Your Cancer Journey is Yours Alone

When you receive a breast cancer diagnosis, it is hard to resist the urge to compare your situation to that of others, especially those within your own family. Suddenly you hear stories or learn about other people’s cancer experiences and begin to compare yours to theirs. It’s kind of like when women get together and start sharing their labor and childbirth stories. It almost seems as if each one is trying to “top” the others.

When you get a breast cancer diagnosis, resist the urge to compare yourself to others. This might seem incredibly obvious, but it is one of those things that is more easily said than done. Every woman is unique. Every cancer diagnosis is also unique. No woman copes with the news of a diagnosis exactly like anyone else. You and your situation are unlike anyone else’s. Most importantly, every woman’s treatment path can and should be uniquely tailored to her individual situation. Thankfully, this is one area the medical community has made tremendous strides in recently. They really do attempt to individualize each woman’s diagnosis and treatment course and avoid neatly compartmentalizing similar cases. This was not always the case.

Despite being fully aware of the uniqueness of my own cancer journey, sometimes I still find it necessary to remind myself of this obvious fact. My mother had breast cancer, but even as mother and daughter our cancer similarity stops there. She was 74 when initially diagnosed, I was twenty years younger. Her lump was in her right breast, mine was in the left. She had a lumpectomy, I had a bilateral mastectomy. I am undergoing chemotherapy, she did not until her recurrence.

After the shock of your diagnosis wears off, take charge. Ultimately, you are in control of the direction your own unique cancer journey will take. It might not always seem like it, especially at first, but it’s true.

Your cancer journey is yours alone. You do not have to feel or behave in a certain way.

I find comfort, power and strength believing in that simple truth.

6 thoughts to “Your Cancer Journey is Yours Alone”

  1. Thank you for this, Nancy. First off, I am sorry for your loss and now your own diagnosis.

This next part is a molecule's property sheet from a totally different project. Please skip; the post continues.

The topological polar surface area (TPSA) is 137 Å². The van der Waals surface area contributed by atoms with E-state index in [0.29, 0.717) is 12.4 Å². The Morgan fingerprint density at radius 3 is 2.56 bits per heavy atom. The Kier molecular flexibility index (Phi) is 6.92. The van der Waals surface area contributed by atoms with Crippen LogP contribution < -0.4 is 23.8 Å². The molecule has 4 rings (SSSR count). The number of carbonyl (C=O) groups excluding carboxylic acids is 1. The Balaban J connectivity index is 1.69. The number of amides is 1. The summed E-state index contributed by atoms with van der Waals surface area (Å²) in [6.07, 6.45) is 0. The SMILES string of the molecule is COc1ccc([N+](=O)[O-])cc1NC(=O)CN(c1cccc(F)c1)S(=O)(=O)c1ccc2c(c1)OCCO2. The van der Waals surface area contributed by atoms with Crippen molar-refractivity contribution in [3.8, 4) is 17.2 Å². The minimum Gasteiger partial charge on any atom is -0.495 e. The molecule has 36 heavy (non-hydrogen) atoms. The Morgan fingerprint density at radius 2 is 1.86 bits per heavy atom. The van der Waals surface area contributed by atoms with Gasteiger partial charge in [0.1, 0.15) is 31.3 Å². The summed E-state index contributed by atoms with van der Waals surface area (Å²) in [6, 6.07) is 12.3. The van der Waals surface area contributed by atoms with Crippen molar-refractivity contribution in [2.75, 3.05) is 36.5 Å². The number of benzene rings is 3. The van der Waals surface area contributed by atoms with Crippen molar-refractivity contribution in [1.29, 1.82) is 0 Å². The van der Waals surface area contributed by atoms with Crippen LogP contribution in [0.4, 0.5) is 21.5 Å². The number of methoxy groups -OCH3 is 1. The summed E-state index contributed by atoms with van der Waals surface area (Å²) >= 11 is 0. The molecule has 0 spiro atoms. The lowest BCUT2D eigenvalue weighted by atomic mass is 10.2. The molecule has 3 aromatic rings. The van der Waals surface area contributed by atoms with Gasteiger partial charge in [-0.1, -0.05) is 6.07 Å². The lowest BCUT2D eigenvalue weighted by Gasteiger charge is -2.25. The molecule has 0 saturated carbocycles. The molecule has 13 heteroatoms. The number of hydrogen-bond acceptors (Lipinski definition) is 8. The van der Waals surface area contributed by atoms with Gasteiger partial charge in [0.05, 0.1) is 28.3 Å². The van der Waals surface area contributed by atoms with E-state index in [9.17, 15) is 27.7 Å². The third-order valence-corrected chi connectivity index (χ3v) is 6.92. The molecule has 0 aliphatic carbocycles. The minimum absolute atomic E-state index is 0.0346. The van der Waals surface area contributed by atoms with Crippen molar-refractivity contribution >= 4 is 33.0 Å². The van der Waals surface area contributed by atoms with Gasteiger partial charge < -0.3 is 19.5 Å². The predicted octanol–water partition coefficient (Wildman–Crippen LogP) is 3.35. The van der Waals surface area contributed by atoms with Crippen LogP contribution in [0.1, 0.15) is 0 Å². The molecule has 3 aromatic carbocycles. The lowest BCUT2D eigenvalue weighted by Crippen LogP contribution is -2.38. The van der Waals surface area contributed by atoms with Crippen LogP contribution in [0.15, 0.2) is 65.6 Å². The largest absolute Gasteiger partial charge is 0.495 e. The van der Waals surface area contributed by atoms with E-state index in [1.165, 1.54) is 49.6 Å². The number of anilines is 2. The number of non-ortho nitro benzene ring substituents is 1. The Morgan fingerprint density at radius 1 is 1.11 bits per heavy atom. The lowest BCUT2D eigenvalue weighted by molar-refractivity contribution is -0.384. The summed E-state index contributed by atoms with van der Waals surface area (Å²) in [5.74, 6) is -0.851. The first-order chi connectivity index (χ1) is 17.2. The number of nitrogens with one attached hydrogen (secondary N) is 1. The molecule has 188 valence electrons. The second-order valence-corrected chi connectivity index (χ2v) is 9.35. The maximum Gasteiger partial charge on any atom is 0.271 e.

I am a little further along than you. I’m done chemo, mastectomy and radiation, and am going for my last Herceptin in 2 weeks.

    This really spoke to me. Early in my treatment, I attended a support session for breast cancer patients and their families. One woman who came by herself dominated the conversation. Every thing about her journey seemed heroic: she took very little time off work, her side effects were a breeze, she had faced the disease by herself (she had no family nearby), still she stayed endlessly optimistic…. You could just see everyone else in the room deflating. As we walked back to our car, I expressed my exasperation to my husband. But he made a good point. Perhaps her journey hadn’t been so easy. Perhaps this was a face she was putting on for our benefit. And maybe that is how she coped with her disease.

    We can’t compare our journeys. Instead, maybe we need to put out our hands for help when we need support over the rough patches.

    I wish you good health and many happy days ahead.

    1. Cynthia,
      Thank you so much for visiting my blog and for your kind comments. I will be sure to check yours out as well. It is inspiring to me to hear about other women like yourself who are making it through this journey and coming out in one piece! I look forward to reading more about your experiences.

  2. You’re too nice. I think it is great that so many of us are doing this. When I was first diagnosed I was terrified to read “cancer blogs” because I kept finding out terrifying stuff about what could happen to me (in the early days they thought I had inflammatory breast cancer and everything I read was telling me my chances weren’t great) – if someone had carefully guided my hand to the “happy cancer blogs” it would have been so helpful. Especially when dealing with chemo! So I try to focus on how life does just keep on going – you can feel like yourself, in spite of cancer.

    Keep up the good work – I’ll keep reading! 🙂

    1. Cynthia, Yes, I think it’s great that we have this venue. So, when did you start reading the cancer blogs? I agree you can sort of feel like yourself in spite of cancer. Not totally, but sort of. ha. Hope to see you back soon.

  3. Hi Nancy, nice to talk to you 🙂 I did get your blog address of your daughter and read it. Thank you for reading my blog to. It’s nice to be able to have people that know exactly how you feel and what your going through. Sending you my best wishes.

    1. Catherine, Thanks for checking out my blog. I agree it really helps to read about how others are coping and managing. I’ll keep checking on your progress.

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